Can. J. Chem. Downloaded from by "Institute of Vertebrate Paleontology and Paleoanthropology,CAS" on 06/04/13 For personal use only.


TABLE2. Deoxygenation products of

2,4,6-tri-tert-butylnitrosobenzene (2) by triethyl phosphite Compound

Relative yield"

Isolated yieldb

7 8 9

81.3 11.4

79 9 7


nDetermined by glc methods. bActually isolated b y tlc methods.

phosphite (17), and in the photolysis of orthosubstituted aryl azides in diethylamine (20). The specificity in the present deoxygenationrearrangement of 1 may be explained on the basis of conformational or steric control. The preferred anti conformation for 1 is presumably retained in the more bulky dipolar intermediate (11). We speculate that the preferential bonding at the ortlzo site on the same side of the benzene ring as the leaving group ((EtO),P=O) may be a result of polarization of the ortlzo position by the electrophilic phosphorus in 11. This could be formulated in terms of a cyclic intermediate such as 12 which could preferentially form the azirine (15). Alternatively 15 could be the preferred azirine simply due to steric inhibition of attack of the nitrene centre at the tert-butylated site-2. The rearrangement can be formulated as " proceeding via ring expansion of 15 in the direction indicated leading to 16 then 17 (or 18). Reaction of the aryl nitroso compound with the latter would yield the nitrone 4. This pathway has the advantage of accommodating both the directional specificity and the required C-1 to C-3 shift (17). The major product (7) from deoxygenation of

2,4,6-tri-tert-butylnitrosobenzene(2) resulted from reductive cyclization into an o-tert-butyl group. The marked difference in behaviour of 1 and 2 can be attributed to differential conformational or steric effects. The dipolar intermediate from 2 is expected to retain the out-of-plane conformation (Scheme 4, 19). This would inhibit the coplanar conformation of the charged leaving group which may be preferred for the rearrangement of the aromatic ring, as suggested above for the deoxygenation-rearrangement of 1. Alternatively, and more simply, the different products from 2 could be a result of steric inhibition of attack of the nitrene (20) at both tertbutylated ortlzo positions coupled with steric hindrance to intermolecular reactions, such as dimerization and reaction with triethyl phosphite. As a result, cyclization into a methyl group of an o-tert-butyl leading to 7 in high yield is the predominant reaction. Such cyclizations can be formulated via insertion involving an initial singlet nitrene or through hydrogen abstraction by triplet nitrene followed by radical coupling (2, 4). The latter is the suggested route to account for the cyclization yielding 7 because a radical intermediate2 can also account for the interesting side product (8), where an o-tertbutyl group has undergone skeletal rearrangement (21 -, 22 -, 8) leading to a nonconjugated Z N o ADDED ~ ~ IN PROOF:The esr spectrum measured directly on the deoxygenation reaction of 2 showed a very 10.0 G) with unresolved fine persistent 1 :1 :I triplet (a, structure. This js probably due to an anilino radical of the type Ar-N-OR (Ar = 2,4,6-tri-tert-butylphenyl) formed by spin trapping of radical intermediates by unreacted 2 (see Terabe and Konaka (22)).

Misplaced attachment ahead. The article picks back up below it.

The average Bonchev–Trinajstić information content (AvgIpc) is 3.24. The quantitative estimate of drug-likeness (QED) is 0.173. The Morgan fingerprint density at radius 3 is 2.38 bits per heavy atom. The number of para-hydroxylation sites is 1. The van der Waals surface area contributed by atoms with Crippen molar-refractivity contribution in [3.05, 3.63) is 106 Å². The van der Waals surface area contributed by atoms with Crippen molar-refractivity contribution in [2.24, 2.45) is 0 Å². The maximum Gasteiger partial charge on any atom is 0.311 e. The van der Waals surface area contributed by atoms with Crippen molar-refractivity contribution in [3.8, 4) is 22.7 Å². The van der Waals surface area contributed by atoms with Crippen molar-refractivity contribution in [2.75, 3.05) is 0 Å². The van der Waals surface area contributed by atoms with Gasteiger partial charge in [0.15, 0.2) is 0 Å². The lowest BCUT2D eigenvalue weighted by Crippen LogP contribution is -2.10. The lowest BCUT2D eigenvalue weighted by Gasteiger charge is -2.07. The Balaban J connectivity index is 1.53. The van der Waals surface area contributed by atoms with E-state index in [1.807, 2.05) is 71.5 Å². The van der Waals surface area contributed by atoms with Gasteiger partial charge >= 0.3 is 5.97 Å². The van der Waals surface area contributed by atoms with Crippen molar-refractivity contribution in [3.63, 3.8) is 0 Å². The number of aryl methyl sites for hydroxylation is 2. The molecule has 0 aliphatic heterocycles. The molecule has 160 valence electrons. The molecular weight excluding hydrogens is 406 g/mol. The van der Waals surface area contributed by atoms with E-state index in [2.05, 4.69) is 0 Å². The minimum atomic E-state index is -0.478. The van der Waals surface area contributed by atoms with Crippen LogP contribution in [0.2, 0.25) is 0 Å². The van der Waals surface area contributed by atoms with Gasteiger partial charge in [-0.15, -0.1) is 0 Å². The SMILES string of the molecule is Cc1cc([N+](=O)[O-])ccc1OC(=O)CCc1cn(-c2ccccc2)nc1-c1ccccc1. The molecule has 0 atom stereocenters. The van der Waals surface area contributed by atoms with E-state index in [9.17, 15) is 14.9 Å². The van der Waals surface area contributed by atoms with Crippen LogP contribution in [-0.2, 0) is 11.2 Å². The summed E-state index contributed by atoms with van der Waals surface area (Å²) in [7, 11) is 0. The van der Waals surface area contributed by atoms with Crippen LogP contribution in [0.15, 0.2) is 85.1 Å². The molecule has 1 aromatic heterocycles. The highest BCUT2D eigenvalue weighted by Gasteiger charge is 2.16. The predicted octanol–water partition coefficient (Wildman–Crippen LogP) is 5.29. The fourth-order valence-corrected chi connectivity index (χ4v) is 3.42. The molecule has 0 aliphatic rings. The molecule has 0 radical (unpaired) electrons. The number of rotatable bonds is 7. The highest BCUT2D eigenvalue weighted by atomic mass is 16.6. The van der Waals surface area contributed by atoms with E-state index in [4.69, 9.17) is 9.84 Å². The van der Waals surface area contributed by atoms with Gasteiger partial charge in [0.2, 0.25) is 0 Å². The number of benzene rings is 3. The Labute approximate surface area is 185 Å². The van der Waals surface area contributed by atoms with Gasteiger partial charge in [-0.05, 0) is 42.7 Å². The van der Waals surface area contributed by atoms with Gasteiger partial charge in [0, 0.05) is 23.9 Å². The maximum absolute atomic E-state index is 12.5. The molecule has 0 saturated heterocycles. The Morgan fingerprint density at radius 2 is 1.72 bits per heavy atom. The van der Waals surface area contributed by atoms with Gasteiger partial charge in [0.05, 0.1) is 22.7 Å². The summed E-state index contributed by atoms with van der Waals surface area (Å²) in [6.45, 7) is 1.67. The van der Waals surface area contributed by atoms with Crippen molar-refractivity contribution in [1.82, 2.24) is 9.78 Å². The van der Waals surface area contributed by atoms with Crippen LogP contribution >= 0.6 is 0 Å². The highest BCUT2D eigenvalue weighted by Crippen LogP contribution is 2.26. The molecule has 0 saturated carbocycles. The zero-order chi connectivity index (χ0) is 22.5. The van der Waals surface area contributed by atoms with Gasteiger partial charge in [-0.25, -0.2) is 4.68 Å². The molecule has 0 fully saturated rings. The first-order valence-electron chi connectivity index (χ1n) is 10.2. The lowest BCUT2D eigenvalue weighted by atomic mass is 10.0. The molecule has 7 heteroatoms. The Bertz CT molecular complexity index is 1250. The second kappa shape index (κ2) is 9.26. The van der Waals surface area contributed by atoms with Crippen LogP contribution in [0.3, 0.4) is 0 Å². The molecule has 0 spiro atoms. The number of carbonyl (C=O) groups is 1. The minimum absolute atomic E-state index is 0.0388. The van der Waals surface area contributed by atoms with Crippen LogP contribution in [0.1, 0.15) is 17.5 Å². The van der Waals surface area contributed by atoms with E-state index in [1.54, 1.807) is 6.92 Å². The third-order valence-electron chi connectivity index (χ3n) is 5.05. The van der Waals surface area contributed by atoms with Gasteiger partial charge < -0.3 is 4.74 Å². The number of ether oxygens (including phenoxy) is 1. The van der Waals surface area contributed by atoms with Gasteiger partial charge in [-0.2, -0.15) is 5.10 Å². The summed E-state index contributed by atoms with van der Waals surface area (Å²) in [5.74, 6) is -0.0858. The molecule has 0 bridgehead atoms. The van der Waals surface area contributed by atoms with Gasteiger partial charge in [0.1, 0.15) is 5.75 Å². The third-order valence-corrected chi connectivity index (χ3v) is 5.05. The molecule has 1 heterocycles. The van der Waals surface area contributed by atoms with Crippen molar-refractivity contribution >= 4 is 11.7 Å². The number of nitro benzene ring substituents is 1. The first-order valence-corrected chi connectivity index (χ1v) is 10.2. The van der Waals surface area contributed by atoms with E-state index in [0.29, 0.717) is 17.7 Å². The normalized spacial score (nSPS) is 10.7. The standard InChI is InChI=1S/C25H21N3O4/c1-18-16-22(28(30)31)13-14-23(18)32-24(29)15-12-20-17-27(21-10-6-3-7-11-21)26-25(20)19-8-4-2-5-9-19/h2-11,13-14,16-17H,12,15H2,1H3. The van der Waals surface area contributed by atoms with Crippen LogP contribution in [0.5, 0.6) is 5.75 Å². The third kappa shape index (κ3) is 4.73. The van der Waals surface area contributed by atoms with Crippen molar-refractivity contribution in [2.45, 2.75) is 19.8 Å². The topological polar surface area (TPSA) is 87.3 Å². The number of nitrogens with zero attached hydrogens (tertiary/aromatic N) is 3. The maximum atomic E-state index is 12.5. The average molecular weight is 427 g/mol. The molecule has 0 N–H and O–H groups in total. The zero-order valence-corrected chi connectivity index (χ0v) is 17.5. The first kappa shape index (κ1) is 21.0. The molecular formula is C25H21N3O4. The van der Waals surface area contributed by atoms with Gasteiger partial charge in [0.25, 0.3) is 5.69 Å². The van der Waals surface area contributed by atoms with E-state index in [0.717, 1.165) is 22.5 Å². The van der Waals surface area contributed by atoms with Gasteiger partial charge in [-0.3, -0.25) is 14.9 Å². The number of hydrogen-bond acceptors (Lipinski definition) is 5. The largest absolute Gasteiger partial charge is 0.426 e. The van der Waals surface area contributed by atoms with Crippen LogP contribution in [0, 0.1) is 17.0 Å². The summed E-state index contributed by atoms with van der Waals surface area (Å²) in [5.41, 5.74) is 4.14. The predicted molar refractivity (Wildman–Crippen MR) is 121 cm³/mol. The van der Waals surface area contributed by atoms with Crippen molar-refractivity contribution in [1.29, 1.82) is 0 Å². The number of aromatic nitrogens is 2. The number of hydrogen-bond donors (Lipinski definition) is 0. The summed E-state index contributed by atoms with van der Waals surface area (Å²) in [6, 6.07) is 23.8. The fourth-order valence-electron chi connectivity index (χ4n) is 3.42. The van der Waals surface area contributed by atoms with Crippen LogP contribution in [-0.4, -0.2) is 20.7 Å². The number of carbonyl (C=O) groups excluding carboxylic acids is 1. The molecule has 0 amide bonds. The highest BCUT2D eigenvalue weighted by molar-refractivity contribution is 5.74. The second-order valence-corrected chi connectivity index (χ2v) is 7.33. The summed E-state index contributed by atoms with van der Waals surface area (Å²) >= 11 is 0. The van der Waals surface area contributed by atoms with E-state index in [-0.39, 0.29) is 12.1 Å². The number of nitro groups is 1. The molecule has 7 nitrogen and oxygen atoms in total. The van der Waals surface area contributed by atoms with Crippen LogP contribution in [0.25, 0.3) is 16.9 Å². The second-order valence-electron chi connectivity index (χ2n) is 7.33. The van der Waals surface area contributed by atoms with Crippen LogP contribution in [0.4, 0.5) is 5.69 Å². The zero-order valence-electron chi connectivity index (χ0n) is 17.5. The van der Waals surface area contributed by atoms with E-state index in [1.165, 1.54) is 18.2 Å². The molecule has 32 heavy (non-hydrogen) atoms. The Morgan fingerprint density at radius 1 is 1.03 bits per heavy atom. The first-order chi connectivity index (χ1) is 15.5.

Can. J. Chem. Downloaded from by "Institute of Vertebrate Paleontology and Paleoanthropology,CAS" on 06/04/13 For personal use only.


CAN. J. CHEM. VOL. 55, 1977

23, although the latter involves a relative unfavourable seven-membered cyclic transition state. It is of interest to note that the nitro compounds, 2,5-di-tert-butylnitrobenzeneand 2,4,6tri-tert-butylnitrobenzene, failed to undergo triethylphosphite deoxygenations, even on prolonged treatment at elevated temperatures. Experimental The nmr spectra were recorded on a Varian A-60 nrnr spectrometer using carbon tetrachloride solvent containing tetramethylsilane as an internal reference. The ir spectra were recorded on a Perkin-Elmer model 467 grating infrared spectrophotometer using potassium bromide pellets for solids and films for liquids. Mass spectra were determined on a Varian MAT-11 I GC/MS system using a direct probe. Gas-liquid chromatography (glc) analysis were determined on a F & M model 500 gas chromatograph equipped with a dual column attachment, using 8 ft x 14 in. columns packed with 20% Carbowax on Chromosorb P and helium flow rate of 60 ml/min at 175'C. Thin layer chromatographic (tlc) preparative separations were carried out on plates (20 x 20 cm x 0.5 mm thick) prepared from Woelm Silica Gel F with 10% calcium sulfate binder added. Melting points were determined on a hot stage equipped with a microscope and are uncorrected. Elemental analyses were determined by Alfred Bernhardt, West Germany.